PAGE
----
By the late 1980s, as the world grew more aware of the Holocaust and its relevance, a number of European policymakers realized that neo-Nazis and other far-right actors were not only misinterpreting the historical facts of this genocide, but also actively denying them in an attempt to legitimize antisemitism. In response, these policymakers began to craft a series of laws and regulations that variously penalize denial of the Holocaust as a form of dangerous speech. But how are these laws used in practice? And are they effective? These lingering questions have led the International Holocaust Remembrance Alliance (IHRA) to begin cooperative research with a number of global experts on these matters.
Read more: IHRA Project on Holocaust Denial and Distortion Laws
Today, all told, more than 25 European countries (inside and outside of the EU) have laws that address the phenomenon of Holocaust denial. Some are connected to efforts to combat neo-Nazism, while others relate closer to hate speech regulations.
The first of these newer laws, France’s Gayssot Law of 1990, made it criminal to “glorify war crimes, crimes against humanity, or crimes and offenses of collaboration with the enemy.” The Gayssot Law makes specific reference to the crimes outlined in Article 6 of the Charter of the International Military Tribunal (IMT) of 1945, which included many of the crimes associated today with the Holocaust. This law, in turn, inspired many more similar pieces of legislation, which began to pop up across Europe in the 1990s and early-2000s. Seen as a whole, these laws are in place in order to protect historical facts—one of the IHRA’s priority objectives—from being misused to incite hatred.
Since their passage, the European Union has repeatedly affirmed their support for these regulations, which is underscored in the 2008 Framework Decision “on combating certain forms and expressions of racism and xenophobia by means of criminal law.” The European Court of Human Rights (ECHR) has also determined that these laws are consistent with the European Convention on Human Rights. As early as 2003 the ECHR declared that Holocaust denial and distortion can represent a “serious threat to public order” that can warrant certain restrictions on freedoms of expression in order to maintain democracy and human rights.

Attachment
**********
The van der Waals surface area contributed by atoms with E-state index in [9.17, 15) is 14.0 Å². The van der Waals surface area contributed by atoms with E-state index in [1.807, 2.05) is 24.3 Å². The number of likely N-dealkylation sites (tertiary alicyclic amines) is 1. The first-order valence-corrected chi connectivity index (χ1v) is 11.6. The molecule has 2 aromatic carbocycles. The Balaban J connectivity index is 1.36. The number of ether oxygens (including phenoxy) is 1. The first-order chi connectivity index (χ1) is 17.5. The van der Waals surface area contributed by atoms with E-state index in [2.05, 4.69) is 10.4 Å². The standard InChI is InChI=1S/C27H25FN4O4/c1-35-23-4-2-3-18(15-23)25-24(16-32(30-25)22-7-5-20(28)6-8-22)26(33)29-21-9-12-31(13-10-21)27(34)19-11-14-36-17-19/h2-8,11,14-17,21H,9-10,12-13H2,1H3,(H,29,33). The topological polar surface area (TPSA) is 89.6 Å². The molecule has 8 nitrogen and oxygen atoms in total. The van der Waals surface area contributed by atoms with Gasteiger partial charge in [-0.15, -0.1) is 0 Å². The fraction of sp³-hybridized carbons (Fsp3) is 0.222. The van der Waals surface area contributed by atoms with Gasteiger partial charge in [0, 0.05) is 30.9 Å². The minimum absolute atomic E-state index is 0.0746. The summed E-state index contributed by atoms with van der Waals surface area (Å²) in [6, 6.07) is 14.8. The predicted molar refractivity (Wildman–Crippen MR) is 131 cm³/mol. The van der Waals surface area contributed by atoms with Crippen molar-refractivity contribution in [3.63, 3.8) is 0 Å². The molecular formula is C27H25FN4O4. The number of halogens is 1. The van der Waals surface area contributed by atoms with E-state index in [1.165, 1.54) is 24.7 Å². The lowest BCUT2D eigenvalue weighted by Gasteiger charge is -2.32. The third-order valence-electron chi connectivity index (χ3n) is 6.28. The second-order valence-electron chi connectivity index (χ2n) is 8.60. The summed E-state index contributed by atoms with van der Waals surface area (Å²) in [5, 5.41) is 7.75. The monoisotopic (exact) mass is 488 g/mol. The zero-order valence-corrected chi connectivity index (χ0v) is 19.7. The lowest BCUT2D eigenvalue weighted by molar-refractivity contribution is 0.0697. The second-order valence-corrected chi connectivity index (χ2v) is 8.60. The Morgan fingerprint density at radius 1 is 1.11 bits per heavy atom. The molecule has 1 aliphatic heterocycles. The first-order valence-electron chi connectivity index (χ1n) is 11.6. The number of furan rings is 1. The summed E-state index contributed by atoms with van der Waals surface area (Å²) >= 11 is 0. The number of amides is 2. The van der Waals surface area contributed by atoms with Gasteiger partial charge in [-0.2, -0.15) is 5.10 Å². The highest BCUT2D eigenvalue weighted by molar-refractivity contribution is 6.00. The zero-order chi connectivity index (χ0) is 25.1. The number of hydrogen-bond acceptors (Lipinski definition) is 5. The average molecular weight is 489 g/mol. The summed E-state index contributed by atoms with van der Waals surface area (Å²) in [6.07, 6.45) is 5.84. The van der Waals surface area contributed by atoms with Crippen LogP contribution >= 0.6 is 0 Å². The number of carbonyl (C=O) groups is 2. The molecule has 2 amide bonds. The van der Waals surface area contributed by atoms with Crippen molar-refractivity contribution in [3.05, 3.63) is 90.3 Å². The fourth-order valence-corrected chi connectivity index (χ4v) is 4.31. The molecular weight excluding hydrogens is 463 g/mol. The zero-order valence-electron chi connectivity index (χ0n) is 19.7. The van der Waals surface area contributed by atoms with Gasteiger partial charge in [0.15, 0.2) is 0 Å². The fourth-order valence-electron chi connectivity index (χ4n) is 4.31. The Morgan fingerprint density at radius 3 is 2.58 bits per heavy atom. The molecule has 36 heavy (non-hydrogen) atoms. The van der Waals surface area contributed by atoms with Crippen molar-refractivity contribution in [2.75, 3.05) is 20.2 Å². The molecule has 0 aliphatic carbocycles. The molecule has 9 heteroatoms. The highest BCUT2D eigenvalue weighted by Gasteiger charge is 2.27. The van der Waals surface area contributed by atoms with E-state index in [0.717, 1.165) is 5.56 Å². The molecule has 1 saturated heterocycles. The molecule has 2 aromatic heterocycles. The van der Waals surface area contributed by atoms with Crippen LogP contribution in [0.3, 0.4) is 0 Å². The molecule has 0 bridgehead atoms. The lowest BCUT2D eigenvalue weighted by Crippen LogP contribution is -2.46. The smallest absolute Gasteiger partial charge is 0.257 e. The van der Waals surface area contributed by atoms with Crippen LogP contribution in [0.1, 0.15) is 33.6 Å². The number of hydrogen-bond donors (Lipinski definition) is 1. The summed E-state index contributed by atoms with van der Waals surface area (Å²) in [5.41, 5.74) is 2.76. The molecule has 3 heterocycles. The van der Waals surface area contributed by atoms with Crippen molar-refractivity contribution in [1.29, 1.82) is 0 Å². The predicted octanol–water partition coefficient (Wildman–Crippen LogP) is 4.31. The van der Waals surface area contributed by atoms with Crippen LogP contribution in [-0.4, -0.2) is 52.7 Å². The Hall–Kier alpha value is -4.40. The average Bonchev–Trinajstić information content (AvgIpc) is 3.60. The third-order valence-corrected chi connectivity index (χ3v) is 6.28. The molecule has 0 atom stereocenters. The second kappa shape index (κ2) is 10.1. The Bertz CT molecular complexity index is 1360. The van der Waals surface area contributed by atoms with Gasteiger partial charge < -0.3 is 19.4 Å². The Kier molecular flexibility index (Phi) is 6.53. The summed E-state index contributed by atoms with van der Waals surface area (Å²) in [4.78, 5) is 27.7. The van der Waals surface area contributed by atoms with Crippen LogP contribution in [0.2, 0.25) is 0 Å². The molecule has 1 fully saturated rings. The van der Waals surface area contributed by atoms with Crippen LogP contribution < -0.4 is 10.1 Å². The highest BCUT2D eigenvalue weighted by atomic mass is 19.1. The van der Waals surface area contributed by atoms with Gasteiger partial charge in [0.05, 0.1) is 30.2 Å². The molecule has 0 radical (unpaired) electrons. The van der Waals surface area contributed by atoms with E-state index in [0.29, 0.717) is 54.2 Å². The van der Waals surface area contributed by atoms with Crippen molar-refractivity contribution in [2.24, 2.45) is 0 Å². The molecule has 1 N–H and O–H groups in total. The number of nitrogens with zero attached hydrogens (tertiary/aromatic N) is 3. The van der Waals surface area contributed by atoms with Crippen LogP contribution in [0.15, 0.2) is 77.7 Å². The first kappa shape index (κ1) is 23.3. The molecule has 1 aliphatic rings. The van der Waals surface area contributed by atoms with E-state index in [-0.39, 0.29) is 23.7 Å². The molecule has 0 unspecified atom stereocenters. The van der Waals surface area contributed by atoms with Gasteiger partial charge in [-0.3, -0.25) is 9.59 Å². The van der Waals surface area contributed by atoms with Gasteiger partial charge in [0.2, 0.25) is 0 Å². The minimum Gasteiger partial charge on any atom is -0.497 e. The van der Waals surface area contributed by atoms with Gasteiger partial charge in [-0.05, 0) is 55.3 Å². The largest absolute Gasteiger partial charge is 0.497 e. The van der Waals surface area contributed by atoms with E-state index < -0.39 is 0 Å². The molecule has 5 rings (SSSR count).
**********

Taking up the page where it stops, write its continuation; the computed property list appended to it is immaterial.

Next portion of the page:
Curiously, though, these laws are not applied consistently across Europe. Experts in the field question their efficacy in countering hate speech and whether these laws improve or harm our awareness of the Holocaust.
More troubling, a new trend has begun to emerge over the course of the past several years: While many of the original Holocaust denial laws sought to protect historical facts from being misused, more and more governments are rewriting these laws in order to protect national narratives about the Holocaust. This is dangerous because, after all, facts are facts, while narratives can be subject to interpretation.
In an ideal world, Holocaust education, remembrance, and research would be sufficient to ensure a future for healthy engagement with this critical subject. But, these laws exist, and it can be awfully difficult to put a genie back in its bottle. So, do these laws do more good than harm? Are they part of a larger effort to ensure broader understanding of and respect for the Holocaust, or are they are simply a bandage applied to maintain what is understood as civil discourse? More important, for those scholars, educators, journalists, and others that publish bona fide, data-driven research on the subject, can these laws prove more of a hindrance than a benefit, especially since some countries are beginning to use these laws to further their own, often nationalistic, agenda, which distorts the history of the Holocaust?